Crooked River survey completed and online


NORWAY — A volunteer watershed survey at Crooked River last summer has been completed, analyzed and compiled into a 45-page document, Lee Dassler, program coordinator of the Western Foothills Land Trust, said.

The primary purpose of the Crooked River watershed surveys were to identify, document, and prioritize non point source pollution sites in the watershed for eventual remediation, she said.

The survey, which was a joint project between the Cumberland County Soil and Water Conservation District, the Maine Department of Environmental Protection and the Western Foothills Land Trust, was conducted by 29 volunteers who completed two parallel surveys of the entire Crooked River watershed last summer.

Dassler said volunteers documented erosion sites, degraded buffers, trash dumping, lack of stream shading, fish passage barriers, drainage issues and impervious surfaces draining directly into to the river and tributaries in their survey.

Two hundred “sites of concern were identified by the land-based teams; 108 are actual erosion sites, 92 were noted as problem sites,” Dassler said in a statement about the work. “Most of the documented issues are associated with roads; town, state and private. In the northern stretches of the watershed, erosion along trails and at stream crossings due to off-road vehicles was documented.”

Dassler said volunteers from the Sebago Chapter of Trout Unlimited, Hidell’s Guide Service, and Sebago Lake Anglers Association also conducted an inventory on the water dividing it into nine sections from the river on Route 118 in Waterford and going south to Sebago Lake in Naples and Casco. Dassler said Google Earth and subsequent volunteer forays were done later in the summer to document the primarily forested upper reaches of the river.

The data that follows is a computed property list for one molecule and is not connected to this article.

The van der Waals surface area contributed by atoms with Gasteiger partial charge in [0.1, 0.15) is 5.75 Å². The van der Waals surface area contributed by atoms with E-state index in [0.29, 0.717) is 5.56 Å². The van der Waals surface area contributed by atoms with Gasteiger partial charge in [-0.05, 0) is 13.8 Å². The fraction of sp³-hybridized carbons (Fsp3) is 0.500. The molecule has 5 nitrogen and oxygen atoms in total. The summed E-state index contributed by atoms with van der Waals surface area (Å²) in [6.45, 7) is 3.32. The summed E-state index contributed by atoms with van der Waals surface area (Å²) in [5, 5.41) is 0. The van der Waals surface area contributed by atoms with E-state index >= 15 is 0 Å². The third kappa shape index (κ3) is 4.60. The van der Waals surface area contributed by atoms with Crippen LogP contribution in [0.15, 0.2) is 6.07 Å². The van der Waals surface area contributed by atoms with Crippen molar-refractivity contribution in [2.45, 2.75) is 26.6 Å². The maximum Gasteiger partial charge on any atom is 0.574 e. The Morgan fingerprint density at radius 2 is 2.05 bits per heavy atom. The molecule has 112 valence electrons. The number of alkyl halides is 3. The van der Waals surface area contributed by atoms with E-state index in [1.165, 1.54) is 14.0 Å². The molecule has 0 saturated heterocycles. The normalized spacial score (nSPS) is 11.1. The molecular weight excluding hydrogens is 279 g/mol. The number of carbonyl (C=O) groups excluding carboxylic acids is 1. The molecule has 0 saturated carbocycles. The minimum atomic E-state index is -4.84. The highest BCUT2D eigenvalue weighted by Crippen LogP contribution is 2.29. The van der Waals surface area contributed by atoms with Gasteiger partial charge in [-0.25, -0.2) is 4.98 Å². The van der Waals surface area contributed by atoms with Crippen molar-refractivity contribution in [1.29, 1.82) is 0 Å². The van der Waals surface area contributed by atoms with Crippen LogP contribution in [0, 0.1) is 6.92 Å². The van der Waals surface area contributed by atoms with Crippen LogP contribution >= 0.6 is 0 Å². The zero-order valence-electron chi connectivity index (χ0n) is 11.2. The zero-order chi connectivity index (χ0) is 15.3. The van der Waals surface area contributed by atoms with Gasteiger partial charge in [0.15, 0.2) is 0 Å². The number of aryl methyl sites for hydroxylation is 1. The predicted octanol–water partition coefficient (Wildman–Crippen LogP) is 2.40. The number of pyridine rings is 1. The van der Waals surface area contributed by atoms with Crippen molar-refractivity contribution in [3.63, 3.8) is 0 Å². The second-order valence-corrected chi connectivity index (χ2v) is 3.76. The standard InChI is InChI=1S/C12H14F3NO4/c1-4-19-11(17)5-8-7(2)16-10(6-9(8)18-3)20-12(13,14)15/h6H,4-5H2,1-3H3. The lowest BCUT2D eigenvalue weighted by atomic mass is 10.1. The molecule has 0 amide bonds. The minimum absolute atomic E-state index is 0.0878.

“For the entire river corridor, a total of 20 problem sites were documented by volunteers. Issues along the riparian corridor included bank failures, land clearing, eroded stream crossings, lawns to the river, and blow downs,” she said.

The Crooked River Watershed Survey Report is intended to provide community members with specific strategies for helping to improve or sustain the water quality of this important local resource, she said.

The Crooked River Watershed is located in the towns of Bethel, Greenwood, Stoneham, Albany, Waterford, Norway, Harrison, Otisfield, Naples and Casco in Maine’s Oxford and Cumberland counties. The river is 50 miles long and the watershed has a drainage area of approximately 120 square miles.

The Crooked River flows in a southeasterly direction and receives numerous small tributary inputs along the way before joining with the Songo River just before flowing into Sebago Lake, which then flows into Casco Bay via the Presumpscot River.

Water quality monitoring has found that the Crooked River is exhibiting signs of stress that is likely the result of polluted runoff that flows into the river from its surrounding watershed, said officials. The rising development pressure throughout the watershed is an anticipated source of this stress.

Two hundred sites of concern along a 50 mile long river corridor is daunting,” Dassler said.

Most of the problems were found to be associated with municipal and private roads, about half of the problems may be causing significant impact to the river, and most issues can be fixed with minimal to moderate expense, she said. Results from the completed grant-funded survey will be used to apply for a subsequent grant for restoration and remediation funds.

Officials say the survey is a first step in a long-term program to work with the community to correct pollution problems in the Crooked River watershed.

The results are available on the Cumberland County Soil and Water Conservation District (CCSWCD) website at